Good grief, Chappie was bad. I barely have the words to express just how bad. [And I just realized that I’ve written almost the same thing about Elysium already.] I have yet to see a Blomkamp film that works for me, but Chappie is certainly the worst of the bunch.
When Maleficent (Angelina Jolie) was a young fairy, she met a human boy and they became friends – until Stefan (Sharlto Copley) betrayed her in the worst possible way. Bent on revenge, Maleficent curses Stefan’s baby girl Aurora (Elle Fanning). For Aurora’s protection, three fairies (Lesley Manville, Imelda Staunton, Juno Temple) remove her from her parents’ castle and raise her. But Maleficent herself is never far from Aurora.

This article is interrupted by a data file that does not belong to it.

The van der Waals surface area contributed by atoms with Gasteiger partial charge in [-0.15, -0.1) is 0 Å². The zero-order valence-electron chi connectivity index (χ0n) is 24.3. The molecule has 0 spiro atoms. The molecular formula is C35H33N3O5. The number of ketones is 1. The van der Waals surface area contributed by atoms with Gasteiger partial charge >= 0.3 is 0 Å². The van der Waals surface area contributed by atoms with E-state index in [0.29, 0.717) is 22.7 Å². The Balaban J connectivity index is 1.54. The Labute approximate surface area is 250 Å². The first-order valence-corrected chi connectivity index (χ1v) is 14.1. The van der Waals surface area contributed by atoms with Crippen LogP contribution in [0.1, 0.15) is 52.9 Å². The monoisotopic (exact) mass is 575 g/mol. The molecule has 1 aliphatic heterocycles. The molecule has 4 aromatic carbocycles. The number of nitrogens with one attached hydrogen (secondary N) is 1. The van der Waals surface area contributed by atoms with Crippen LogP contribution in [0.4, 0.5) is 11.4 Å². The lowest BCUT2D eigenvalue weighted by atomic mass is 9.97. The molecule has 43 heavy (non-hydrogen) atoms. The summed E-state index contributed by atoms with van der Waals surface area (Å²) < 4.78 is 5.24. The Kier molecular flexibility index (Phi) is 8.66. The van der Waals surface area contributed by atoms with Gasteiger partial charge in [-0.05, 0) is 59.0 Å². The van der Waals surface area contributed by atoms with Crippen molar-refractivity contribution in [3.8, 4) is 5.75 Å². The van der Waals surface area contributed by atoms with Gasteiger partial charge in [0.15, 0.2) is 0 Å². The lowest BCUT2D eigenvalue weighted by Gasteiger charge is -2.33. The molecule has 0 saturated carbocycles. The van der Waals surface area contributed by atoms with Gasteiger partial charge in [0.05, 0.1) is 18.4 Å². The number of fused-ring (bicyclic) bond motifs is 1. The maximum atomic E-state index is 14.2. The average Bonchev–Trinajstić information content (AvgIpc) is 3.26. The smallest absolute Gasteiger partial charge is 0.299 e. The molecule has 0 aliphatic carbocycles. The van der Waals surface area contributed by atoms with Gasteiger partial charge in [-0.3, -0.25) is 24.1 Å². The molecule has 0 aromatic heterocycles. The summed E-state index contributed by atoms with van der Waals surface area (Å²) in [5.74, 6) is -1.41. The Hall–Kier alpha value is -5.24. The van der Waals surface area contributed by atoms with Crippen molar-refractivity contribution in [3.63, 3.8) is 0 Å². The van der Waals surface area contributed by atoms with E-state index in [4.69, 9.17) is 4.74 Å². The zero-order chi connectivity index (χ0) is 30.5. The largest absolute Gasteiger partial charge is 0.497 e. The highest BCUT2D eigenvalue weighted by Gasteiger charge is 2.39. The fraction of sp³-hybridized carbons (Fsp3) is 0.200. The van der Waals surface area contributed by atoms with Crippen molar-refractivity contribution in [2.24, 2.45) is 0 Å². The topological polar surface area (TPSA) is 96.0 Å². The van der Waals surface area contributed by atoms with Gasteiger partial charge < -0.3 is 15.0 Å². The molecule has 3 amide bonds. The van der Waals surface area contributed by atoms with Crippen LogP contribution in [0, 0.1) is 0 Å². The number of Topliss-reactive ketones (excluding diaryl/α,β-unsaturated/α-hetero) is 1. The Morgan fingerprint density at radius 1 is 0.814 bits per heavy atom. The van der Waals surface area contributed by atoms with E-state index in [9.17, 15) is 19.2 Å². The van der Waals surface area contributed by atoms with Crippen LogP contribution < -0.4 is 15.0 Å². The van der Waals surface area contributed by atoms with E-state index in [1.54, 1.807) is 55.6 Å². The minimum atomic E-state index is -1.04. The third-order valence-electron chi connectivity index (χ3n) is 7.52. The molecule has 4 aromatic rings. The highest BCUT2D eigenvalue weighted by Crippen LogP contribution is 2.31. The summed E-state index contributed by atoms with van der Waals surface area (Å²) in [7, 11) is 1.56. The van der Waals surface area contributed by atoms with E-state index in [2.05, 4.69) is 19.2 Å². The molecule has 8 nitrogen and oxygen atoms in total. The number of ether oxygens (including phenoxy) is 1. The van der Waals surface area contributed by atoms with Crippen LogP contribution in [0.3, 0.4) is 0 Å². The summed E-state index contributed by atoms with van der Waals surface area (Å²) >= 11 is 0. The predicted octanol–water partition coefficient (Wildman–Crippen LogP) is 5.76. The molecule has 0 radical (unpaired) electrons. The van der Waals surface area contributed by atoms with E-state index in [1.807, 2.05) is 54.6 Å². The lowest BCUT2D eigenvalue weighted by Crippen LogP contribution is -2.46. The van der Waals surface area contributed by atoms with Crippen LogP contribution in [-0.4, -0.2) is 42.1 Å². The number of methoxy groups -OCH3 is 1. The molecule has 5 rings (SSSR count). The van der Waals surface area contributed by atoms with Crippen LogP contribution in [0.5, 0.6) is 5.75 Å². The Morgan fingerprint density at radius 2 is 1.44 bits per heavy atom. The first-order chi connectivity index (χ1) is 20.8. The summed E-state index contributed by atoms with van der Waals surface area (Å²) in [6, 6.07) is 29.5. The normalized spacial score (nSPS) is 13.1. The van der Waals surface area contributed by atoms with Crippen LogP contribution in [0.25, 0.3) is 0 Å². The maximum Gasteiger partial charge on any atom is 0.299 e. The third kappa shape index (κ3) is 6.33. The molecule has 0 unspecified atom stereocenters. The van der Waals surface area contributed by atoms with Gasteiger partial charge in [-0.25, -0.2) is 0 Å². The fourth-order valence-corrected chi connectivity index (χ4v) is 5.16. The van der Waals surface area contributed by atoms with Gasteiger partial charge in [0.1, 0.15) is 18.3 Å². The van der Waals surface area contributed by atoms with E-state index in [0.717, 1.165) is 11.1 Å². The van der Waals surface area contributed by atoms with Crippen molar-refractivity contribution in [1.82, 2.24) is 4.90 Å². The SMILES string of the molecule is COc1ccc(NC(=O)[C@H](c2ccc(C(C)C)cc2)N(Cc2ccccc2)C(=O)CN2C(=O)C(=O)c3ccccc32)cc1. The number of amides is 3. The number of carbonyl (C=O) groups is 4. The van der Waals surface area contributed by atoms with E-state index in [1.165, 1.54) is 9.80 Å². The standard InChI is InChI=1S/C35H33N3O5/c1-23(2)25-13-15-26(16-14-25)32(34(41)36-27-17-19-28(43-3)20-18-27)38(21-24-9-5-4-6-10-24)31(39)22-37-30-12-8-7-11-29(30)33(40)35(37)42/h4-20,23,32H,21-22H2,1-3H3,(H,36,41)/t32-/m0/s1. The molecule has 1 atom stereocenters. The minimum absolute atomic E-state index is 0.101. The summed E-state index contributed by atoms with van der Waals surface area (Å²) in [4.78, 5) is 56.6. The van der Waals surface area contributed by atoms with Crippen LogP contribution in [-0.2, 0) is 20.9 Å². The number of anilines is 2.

I was really looking forward to Maleficent and my expectations were rather high going in. And they were actually surpassed. I absolutely loved Maleficent.
2154. The rich people have left the polluted and pretty much destroyed Earth to live with all the good things on the space station Elysium, while the poor people are stuck down on Earth, living in squalor and sickness and pain. One of these people is Max (Matt Damon) who works hard and tries his best not to go back to prison. But when he’s exposed to a fatal amount of radiation in a work accident, which could be cured on Elysium, he takes on a mission with far more reach than just his own life.